State Civil Defense officials probably don’t consciously treat inquiries from average citizens and taxpayers that way. But repeated emails and calls to SCD urging a meeting to describe the agency’s new and allegedly improved emergency communications procedures have not produced a substantive response.

CHORE’s email justifying such a meeting was sent two weeks ago to Vice Director Ed Teixeira. CHORE called public information specialist Dave Curtis a week later to follow up. Mr. Curtis described his personal feelings about such a meeting -- “I do not believe this is something we would like to do” – so we sent the justification once again to Mr. Teixeira. We’ve heard nothing since.

Maybe SCD’s leadership is simply too busy to deal with bloggers, but that in itself says something about an agency’s ability and willingness to communicate under duress. As CHORE wrote in December, “It would be inconceivable for…

Public Meeting Status: No Change, No Progress

The State Civil Defense recipient of our January 11th email had this response today about the public meeting we're advocating: "I do not believe this is something we would like to do." He stressed it's his personal opinion and that he's not had time to talk with Vice Director Ed Teixeira due to the latter's busy schedule.

Staffer Dave Curtis implied a meeting is unnecessary because SCD has been responsive to the public's emails and telephone calls. CHORE has been ineffective in presenting our case to Dave, a radio newsroom veteran, on why meeting with the public would be a demonstration of the agency's responsiveness and willingness to entertain the public's views.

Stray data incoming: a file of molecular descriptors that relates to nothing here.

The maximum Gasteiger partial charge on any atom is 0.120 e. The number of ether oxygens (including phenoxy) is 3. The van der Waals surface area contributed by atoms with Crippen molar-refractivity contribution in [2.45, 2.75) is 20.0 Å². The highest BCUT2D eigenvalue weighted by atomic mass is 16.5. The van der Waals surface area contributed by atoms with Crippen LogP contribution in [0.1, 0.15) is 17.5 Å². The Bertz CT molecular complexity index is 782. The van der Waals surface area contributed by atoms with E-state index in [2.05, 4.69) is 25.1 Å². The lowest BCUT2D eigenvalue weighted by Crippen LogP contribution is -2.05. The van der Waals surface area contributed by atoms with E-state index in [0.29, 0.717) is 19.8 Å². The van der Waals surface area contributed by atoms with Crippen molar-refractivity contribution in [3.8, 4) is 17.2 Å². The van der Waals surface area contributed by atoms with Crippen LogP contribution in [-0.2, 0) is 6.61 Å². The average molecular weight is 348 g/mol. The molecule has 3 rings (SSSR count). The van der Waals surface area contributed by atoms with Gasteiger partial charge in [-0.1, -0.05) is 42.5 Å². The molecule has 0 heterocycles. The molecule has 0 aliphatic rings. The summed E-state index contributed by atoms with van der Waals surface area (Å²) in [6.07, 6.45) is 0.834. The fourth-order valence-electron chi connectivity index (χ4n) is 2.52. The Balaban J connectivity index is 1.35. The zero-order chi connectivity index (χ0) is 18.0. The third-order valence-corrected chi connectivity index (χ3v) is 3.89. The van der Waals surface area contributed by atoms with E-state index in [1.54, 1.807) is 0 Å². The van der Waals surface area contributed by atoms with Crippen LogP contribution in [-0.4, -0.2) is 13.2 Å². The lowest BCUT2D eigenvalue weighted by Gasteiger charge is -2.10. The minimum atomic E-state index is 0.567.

We've resent the email -- this time directly to Ed -- and hope for a positive response when he's considered the value of meeting with the public as described in our message.

List of Communities Without Sirens No Longer Secret; Newspaper Forces Information Release

One of the more remarkable disclosures since the October 15th earthquakes came on October 29th, when the Honolulu Star-Bulletin reported on nearly 150 “gap areas” unprotected by the State's emergency siren system.

The gaps themselves are regrettable enough, of course, but as CHORE noted that day, the most astounding disclosure in the story was State Civil Defense’s refusal to say which communities are in the gaps. We asked:

“How does refusing to tell citizens where these gaps exist serve the public good? Families living in a gap area certainly deserve to know about it and that whatever sense of security they have the sirens will alert them in an emergency is false.”

To its credit, the Star-Bulletin didn’t let the issue die and filed a “public records request” that produced what it calls Siren Weak Points around the state; the list is in today’s edition.

The list is unsettling. How do you suppose parents with children in Enchanted Lake Elementary feel, knowing the school is on the li…

Encouraging Rapid Response to Kuril Earthquake

See January 11th post for latest on proposed State Civil Defense public meeting to review improvements to emergency communications procedures.
• Go to the bottom of this post for commentary on how Honolulu's two daily newspapers played the Tsunami Watch story. The contrast is amazing.

KITV broke into programming this evening around 7:15 for a "live" report by weather guy Justin Fujioka on the magnitude 8.3 earthquake east of the Kuril Islands that has triggered a Tsunami Watch for Hawaii.